The Alltrack isn’t meant to be a hardcore off-road machine. Instead, it’s a version of the Passat Estate which has been enhanced for low-traction conditions – out in the countryside where the roads get greasy by winter, or up in the hills where it snows more often than city folk would ever believe.
There’s more to it than just four-wheel drive, though. It has an extra 15mm of ground clearance courtesy of longer-travel springs, as well as a magic Off-Road button which brings in hill descent control and modified shift points on models with the auto box.
Said box, a six-speed dual-clutcher, is standard with the moe powerful engine of the two in the range. This is a 2.0 TDI with 187bhp: the other model puts 148bhp from the same engine through a six-speed manual.
Our tester was the latter, and despite being lower powered it pulled very strongly through an impressive range of revs. The gearbox is no problem at all to use, ride quality is its usual excellent self and the generel environment in the cabin is one of space, class and calm.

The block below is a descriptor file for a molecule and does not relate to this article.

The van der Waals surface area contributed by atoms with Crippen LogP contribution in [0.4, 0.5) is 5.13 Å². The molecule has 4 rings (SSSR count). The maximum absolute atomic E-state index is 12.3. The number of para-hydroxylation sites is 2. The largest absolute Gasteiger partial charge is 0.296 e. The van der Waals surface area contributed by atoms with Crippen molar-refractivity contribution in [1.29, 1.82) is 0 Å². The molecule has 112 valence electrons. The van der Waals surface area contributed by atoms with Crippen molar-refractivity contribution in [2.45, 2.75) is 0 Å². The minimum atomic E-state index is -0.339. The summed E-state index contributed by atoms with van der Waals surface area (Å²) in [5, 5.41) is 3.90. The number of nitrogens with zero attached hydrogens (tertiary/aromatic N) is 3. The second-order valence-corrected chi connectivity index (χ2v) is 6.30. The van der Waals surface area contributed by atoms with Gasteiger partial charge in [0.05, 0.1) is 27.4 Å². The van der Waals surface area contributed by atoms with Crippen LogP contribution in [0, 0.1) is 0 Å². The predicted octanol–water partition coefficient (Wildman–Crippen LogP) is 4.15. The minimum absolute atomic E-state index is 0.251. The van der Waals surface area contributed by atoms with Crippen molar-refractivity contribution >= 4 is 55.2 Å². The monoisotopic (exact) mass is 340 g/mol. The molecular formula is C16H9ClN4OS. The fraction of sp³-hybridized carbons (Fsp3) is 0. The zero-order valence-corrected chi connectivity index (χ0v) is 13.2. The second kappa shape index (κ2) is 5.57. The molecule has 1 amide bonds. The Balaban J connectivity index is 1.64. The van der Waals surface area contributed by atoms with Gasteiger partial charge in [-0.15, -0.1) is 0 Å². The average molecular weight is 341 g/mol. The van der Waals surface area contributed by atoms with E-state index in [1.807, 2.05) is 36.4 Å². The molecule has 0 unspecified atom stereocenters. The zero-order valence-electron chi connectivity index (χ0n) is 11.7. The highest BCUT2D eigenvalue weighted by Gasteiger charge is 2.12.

The Alltrack is a premium model in the Passat range, so either version will come laden with kit. It’ll come with an options list too, but whether you’ll see any need to spend more is debatable.
That’s just as well at an entry price of £30,855, but you need to remember that the Passat blurs the distinction between everyday wagons and premium estates.
Whether it also blurs the lines between crossovers and full-house SUVs is a different matter, but to be fair it’s not really trying to. It still drives pretty much the same as a standard estate, yet it’ll tow 10% more and if you do find yourself battling ice and snow this winter it’ll look after you the way only a 4x4 can.
What makes SUVs popular is their ability to take on so many different jobs, and the Passat has that in spades. It’s not cheap, but this is hardly a crowded market so Volkswagen can get away with that. And you certainly do feel like you’re getting looked after for your money.
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